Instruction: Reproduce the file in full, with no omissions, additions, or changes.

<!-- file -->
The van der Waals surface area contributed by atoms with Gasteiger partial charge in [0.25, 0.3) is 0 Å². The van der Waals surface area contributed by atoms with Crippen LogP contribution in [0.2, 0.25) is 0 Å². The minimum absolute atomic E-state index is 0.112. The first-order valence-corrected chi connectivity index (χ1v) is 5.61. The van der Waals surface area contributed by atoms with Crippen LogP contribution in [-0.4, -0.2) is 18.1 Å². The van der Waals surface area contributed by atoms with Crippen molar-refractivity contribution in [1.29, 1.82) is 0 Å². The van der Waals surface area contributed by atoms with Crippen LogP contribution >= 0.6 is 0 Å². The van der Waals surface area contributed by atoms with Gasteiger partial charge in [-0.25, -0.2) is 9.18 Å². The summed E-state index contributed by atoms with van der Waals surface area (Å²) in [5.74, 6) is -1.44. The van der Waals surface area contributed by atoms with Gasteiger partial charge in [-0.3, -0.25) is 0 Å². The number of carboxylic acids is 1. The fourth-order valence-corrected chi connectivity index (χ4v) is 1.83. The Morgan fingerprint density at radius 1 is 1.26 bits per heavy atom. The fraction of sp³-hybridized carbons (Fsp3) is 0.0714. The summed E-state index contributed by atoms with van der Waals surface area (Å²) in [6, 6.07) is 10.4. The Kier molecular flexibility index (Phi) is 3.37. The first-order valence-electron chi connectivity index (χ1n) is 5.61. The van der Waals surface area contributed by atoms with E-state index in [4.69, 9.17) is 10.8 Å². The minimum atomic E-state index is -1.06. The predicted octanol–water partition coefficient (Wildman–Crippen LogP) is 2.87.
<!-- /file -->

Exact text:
The van der Waals surface area contributed by atoms with Gasteiger partial charge in [0.25, 0.3) is 0 Å². The van der Waals surface area contributed by atoms with Crippen LogP contribution in [0.2, 0.25) is 0 Å². The minimum absolute atomic E-state index is 0.112. The first-order valence-corrected chi connectivity index (χ1v) is 5.61. The van der Waals surface area contributed by atoms with Crippen LogP contribution in [-0.4, -0.2) is 18.1 Å². The van der Waals surface area contributed by atoms with Crippen molar-refractivity contribution in [1.29, 1.82) is 0 Å². The van der Waals surface area contributed by atoms with Crippen LogP contribution >= 0.6 is 0 Å². The van der Waals surface area contributed by atoms with Gasteiger partial charge in [-0.25, -0.2) is 9.18 Å². The summed E-state index contributed by atoms with van der Waals surface area (Å²) in [5.74, 6) is -1.44. The van der Waals surface area contributed by atoms with Gasteiger partial charge in [-0.3, -0.25) is 0 Å². The number of carboxylic acids is 1. The fourth-order valence-corrected chi connectivity index (χ4v) is 1.83. The Morgan fingerprint density at radius 1 is 1.26 bits per heavy atom. The fraction of sp³-hybridized carbons (Fsp3) is 0.0714. The summed E-state index contributed by atoms with van der Waals surface area (Å²) in [6, 6.07) is 10.4. The Kier molecular flexibility index (Phi) is 3.37. The first-order valence-electron chi connectivity index (χ1n) is 5.61. The van der Waals surface area contributed by atoms with E-state index in [4.69, 9.17) is 10.8 Å². The minimum atomic E-state index is -1.06. The predicted octanol–water partition coefficient (Wildman–Crippen LogP) is 2.87.